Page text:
crypt

noun
\ ˈkript How to pronounce crypt (audio) \

Definition of crypt

 (Entry 1 of 2)

1a : a chamber (such as a vault) wholly or partly underground especially : a vault under the main floor of a church
b : a chamber in a mausoleum
2a : an anatomical pit or depression
b : a simple tubular gland
variants: or crypto-

Definition of crypt- (Entry 2 of 2)

1 : hidden : covered cryptogenic
2 : cryptographic cryptanalysis

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Synonyms for crypt

Synonyms: Noun

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Did You Know?

Hidden under the main floor of a great church is often a large room, often with a tomb as its centerpiece. Many major European churches were built over the remains of a saint—the Vatican's great St. Peter's Basilica is an example—and instead of having the coffin buried, it was often given its spacious room below ground level. In a large aboveground tomb, or mausoleum, there may be several small chambers for individual coffins, also called crypts; when the comic book Tales from the Crypt made its first appearance in 1950, it was this meaning that the authors were referring to.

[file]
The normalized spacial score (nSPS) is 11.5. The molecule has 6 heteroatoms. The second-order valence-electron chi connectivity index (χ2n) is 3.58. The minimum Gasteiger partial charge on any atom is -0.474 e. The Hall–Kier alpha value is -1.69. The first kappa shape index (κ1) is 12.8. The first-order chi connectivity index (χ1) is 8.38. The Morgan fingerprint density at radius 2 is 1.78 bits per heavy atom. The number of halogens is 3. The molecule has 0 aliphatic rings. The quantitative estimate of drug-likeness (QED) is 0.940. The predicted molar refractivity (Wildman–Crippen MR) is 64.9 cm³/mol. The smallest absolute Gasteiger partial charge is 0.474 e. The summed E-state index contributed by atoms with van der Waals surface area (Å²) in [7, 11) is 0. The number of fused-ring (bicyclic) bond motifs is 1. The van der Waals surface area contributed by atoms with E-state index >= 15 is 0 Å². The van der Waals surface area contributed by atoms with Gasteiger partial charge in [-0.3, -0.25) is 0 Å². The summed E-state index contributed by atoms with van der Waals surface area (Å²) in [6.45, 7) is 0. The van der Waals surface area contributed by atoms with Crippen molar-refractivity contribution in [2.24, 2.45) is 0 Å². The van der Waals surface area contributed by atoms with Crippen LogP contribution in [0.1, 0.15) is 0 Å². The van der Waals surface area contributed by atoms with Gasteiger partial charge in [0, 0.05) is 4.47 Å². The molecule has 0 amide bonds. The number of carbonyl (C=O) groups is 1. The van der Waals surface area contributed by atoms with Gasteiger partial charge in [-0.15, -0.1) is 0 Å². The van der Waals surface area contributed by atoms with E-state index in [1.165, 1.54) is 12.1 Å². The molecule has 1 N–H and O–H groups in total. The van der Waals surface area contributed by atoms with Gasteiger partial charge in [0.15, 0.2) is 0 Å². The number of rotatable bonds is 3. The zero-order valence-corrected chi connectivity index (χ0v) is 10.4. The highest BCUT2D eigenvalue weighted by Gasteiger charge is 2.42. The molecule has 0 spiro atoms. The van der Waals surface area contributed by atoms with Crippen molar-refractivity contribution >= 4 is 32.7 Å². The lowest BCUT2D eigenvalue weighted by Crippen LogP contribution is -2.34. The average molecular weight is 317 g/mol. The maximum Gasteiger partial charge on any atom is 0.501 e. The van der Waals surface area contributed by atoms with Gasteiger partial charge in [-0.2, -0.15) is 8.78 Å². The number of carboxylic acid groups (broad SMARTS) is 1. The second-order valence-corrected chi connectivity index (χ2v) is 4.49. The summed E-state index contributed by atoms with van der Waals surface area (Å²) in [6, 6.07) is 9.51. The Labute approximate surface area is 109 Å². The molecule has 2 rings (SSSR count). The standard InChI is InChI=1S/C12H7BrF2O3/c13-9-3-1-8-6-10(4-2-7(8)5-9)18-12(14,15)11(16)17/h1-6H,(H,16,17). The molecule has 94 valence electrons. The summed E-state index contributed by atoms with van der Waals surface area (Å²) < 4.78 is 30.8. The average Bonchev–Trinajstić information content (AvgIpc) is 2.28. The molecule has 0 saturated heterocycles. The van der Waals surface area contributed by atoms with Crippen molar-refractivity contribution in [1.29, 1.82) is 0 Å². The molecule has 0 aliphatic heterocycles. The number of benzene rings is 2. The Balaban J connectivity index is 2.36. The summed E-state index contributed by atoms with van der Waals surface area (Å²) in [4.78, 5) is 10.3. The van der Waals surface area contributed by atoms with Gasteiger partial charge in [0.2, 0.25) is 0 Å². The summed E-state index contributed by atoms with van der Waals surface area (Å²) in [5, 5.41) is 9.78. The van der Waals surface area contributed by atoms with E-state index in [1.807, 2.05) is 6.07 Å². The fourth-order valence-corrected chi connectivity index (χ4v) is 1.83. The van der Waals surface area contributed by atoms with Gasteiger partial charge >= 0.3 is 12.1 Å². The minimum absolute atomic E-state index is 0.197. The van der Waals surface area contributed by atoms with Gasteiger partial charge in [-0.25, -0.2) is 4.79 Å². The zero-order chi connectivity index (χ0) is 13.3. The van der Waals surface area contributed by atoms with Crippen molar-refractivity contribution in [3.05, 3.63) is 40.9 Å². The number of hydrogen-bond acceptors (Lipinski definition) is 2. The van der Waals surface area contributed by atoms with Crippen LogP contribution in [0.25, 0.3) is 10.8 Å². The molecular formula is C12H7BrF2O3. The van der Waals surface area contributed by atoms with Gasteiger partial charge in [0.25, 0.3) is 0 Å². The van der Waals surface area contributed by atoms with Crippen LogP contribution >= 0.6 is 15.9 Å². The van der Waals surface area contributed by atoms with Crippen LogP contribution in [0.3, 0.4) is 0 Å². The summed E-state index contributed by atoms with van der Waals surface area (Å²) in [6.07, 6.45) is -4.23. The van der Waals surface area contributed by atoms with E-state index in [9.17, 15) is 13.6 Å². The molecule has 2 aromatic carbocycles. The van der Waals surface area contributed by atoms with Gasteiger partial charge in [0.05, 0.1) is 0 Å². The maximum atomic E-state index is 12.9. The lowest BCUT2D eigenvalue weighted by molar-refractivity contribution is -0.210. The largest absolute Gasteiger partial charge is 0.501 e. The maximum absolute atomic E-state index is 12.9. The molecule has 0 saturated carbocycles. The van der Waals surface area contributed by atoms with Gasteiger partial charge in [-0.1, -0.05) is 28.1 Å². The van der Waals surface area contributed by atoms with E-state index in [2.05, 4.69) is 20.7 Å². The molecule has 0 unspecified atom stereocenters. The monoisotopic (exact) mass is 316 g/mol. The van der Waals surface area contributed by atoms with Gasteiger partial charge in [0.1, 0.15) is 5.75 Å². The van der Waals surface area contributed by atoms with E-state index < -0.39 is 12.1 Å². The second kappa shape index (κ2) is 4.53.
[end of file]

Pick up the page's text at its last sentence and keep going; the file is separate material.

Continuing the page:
Examples of crypt in a Sentence

Noun the old church's crypt is the final resting place for the president and his beloved wife